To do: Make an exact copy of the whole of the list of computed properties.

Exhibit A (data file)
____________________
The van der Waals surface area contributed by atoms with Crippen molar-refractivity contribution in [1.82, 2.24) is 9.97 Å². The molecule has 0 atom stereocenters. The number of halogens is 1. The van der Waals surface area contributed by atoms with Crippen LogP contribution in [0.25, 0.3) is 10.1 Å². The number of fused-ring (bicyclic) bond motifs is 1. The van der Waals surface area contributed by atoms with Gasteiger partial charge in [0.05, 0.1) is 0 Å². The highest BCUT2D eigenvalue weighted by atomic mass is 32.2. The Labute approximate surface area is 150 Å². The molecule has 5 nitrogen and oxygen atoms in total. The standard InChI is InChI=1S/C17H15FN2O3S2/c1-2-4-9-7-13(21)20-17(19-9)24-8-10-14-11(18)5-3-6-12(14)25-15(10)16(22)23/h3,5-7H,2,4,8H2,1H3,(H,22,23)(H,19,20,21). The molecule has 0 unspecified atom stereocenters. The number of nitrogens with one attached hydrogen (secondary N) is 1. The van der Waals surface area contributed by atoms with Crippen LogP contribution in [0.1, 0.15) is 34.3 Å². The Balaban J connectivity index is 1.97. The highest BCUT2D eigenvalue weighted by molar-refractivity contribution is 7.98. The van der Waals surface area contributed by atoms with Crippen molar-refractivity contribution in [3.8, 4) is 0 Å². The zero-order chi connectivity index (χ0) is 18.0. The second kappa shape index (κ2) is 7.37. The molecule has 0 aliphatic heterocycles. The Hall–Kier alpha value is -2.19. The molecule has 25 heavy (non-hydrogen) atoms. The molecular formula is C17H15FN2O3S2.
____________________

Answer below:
The van der Waals surface area contributed by atoms with Crippen molar-refractivity contribution in [1.82, 2.24) is 9.97 Å². The molecule has 0 atom stereocenters. The number of halogens is 1. The van der Waals surface area contributed by atoms with Crippen LogP contribution in [0.25, 0.3) is 10.1 Å². The number of fused-ring (bicyclic) bond motifs is 1. The van der Waals surface area contributed by atoms with Gasteiger partial charge in [0.05, 0.1) is 0 Å². The highest BCUT2D eigenvalue weighted by atomic mass is 32.2. The Labute approximate surface area is 150 Å². The molecule has 5 nitrogen and oxygen atoms in total. The standard InChI is InChI=1S/C17H15FN2O3S2/c1-2-4-9-7-13(21)20-17(19-9)24-8-10-14-11(18)5-3-6-12(14)25-15(10)16(22)23/h3,5-7H,2,4,8H2,1H3,(H,22,23)(H,19,20,21). The molecule has 0 unspecified atom stereocenters. The number of nitrogens with one attached hydrogen (secondary N) is 1. The van der Waals surface area contributed by atoms with Crippen LogP contribution in [0.1, 0.15) is 34.3 Å². The Balaban J connectivity index is 1.97. The highest BCUT2D eigenvalue weighted by molar-refractivity contribution is 7.98. The van der Waals surface area contributed by atoms with Crippen molar-refractivity contribution in [3.8, 4) is 0 Å². The zero-order chi connectivity index (χ0) is 18.0. The second kappa shape index (κ2) is 7.37. The molecule has 0 aliphatic heterocycles. The Hall–Kier alpha value is -2.19. The molecule has 25 heavy (non-hydrogen) atoms. The molecular formula is C17H15FN2O3S2.